Extending to ecosystems, Korsgaard’s views and reasoning can give insight as to why it is our duty to respect and protect whole ecosystems. Korsgaard argues that it is a uniquely human characteristic to have the capacity to recognize the implications of one’s actions and base our decisions as to what is right and what is wrong on that (Korsgaard, 2009). Through this, we have the duty to protect the ecosystems to which the species that we owe moral standing to belong. Ecosystems, are just that, systems. All components interact, and everything affects everything. By disrespecting and destroying the physical environment, we are disrespecting and destroying every other component of the ecosystem, including the non-human animals. If we as humans are able to realize this we can evaluate our actions that cause destruction to habitats and ecosystems. In order to respect the parts, we must preserve and respect the whole.

Finally, Korsgaard argues that it is difficult to treat animals rightly, as their harm is deeply embedded in our lifestyles. She also states that is this is no reason to not try harder to do so, and this can be applied to whole ecosystems as well (Korsgaard, 2009). Our culture is built heavily around the destruction of the environment and the modification of the Earth System that it is extremely difficult to change one’s lifestyle to treat animals and ecosystems rightly, having no negative impact. If we use this inconvenience as an excuse to continue on with our unsustainable practices, then we are not moral and we cannot advance. The Earth as a whole, has given us life and allowed us to become what we are. We realize this as humans, and thus it is our duty to respect and protect the whole, if we wish to respect the parts to which we owe moral standing.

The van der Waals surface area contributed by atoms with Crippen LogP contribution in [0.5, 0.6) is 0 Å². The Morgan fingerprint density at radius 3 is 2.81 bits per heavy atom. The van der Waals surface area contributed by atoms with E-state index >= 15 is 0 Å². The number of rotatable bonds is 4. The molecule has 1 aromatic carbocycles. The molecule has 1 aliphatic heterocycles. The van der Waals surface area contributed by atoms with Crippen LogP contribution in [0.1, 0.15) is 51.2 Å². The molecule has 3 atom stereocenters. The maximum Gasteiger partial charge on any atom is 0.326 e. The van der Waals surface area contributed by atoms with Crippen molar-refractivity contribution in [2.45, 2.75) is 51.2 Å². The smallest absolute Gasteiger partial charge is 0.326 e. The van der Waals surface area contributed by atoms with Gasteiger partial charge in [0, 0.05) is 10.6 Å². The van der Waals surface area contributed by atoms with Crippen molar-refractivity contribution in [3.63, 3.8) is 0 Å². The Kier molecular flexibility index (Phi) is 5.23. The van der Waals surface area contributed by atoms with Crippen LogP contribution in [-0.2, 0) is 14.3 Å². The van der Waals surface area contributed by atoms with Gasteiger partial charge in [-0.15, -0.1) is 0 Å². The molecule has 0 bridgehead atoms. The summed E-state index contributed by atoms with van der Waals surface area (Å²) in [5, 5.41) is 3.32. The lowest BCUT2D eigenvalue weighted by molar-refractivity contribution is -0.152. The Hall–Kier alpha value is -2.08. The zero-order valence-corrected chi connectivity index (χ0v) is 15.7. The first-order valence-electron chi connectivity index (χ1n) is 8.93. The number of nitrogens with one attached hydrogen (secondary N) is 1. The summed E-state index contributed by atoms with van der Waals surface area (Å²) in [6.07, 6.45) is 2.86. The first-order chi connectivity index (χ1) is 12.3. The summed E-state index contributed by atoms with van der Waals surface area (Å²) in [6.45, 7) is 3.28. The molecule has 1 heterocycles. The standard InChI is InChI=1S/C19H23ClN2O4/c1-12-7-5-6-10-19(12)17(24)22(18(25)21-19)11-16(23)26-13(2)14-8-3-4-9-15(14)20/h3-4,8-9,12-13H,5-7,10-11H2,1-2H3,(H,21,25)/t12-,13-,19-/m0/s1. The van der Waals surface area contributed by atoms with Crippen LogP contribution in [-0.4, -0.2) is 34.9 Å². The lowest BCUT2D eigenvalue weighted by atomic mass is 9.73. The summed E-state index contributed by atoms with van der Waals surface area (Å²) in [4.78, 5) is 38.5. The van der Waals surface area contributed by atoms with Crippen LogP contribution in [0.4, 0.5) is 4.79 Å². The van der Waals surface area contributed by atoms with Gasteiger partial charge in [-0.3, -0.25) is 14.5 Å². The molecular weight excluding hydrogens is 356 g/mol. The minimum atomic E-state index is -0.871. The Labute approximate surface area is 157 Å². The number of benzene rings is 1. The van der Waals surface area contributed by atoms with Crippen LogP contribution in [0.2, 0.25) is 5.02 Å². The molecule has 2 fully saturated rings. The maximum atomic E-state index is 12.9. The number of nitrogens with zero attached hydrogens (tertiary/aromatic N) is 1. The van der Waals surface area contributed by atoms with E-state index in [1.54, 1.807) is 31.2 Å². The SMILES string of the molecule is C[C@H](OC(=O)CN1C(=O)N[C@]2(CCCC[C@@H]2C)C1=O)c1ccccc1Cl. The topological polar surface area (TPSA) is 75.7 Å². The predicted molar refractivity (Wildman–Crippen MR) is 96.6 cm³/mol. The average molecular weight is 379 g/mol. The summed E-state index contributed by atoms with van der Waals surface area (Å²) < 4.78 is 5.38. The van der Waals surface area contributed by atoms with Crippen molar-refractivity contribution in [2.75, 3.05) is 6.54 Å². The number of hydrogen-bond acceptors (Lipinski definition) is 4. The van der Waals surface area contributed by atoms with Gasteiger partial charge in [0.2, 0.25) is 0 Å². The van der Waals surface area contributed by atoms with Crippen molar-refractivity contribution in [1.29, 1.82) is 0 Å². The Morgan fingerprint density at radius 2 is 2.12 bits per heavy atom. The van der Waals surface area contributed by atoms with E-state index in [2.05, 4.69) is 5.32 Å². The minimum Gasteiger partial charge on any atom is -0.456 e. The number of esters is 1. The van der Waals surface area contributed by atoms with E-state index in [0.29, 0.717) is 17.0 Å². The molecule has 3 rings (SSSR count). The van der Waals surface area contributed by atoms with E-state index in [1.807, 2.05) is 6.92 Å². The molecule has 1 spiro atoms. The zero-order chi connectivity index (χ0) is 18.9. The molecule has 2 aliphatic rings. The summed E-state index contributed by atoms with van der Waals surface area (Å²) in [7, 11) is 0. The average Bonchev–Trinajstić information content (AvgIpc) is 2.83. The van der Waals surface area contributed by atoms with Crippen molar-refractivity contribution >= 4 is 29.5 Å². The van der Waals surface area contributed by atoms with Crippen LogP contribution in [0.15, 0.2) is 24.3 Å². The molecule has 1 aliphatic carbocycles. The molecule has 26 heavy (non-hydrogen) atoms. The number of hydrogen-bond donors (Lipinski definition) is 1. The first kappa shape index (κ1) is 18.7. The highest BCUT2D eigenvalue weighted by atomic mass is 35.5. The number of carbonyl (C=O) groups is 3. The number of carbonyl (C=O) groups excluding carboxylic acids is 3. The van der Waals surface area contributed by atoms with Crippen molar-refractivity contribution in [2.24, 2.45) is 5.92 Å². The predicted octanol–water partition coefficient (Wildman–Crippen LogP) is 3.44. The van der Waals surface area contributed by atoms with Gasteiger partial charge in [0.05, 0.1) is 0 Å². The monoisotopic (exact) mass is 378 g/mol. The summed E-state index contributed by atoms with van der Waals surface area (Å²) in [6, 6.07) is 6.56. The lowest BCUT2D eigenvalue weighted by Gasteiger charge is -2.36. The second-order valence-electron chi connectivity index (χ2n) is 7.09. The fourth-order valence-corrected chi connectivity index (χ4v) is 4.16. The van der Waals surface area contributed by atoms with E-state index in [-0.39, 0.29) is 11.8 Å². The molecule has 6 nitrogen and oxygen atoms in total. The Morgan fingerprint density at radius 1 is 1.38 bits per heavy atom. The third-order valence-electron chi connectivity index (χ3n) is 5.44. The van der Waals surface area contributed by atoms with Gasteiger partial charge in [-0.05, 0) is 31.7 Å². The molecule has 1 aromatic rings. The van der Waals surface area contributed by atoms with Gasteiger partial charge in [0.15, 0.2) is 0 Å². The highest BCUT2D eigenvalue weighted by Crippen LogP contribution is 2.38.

Korsgaard, C. M. (2009). Facing the animal you see in the mirror. The Harvard Review of Philosophy, 16(1), 4-9.

 

A Common Future

Before I begin a very intense rant, I think it’s important that you watch this video. 

Okay now that you’ve done that I suggest you take a five minute break until you’re able to close your jaw that I know is hanging open right now. If you’re jaw isn’t hanging open right now, it’s either because you’ve seen that video a billion times or you’re what Andy Revkin would refer to as a “climate ostrich” meaning that you’re in denial of man’s impact on this planet. It could also just be that you’re simply not aware. That’s okay too. This is what I’m here for.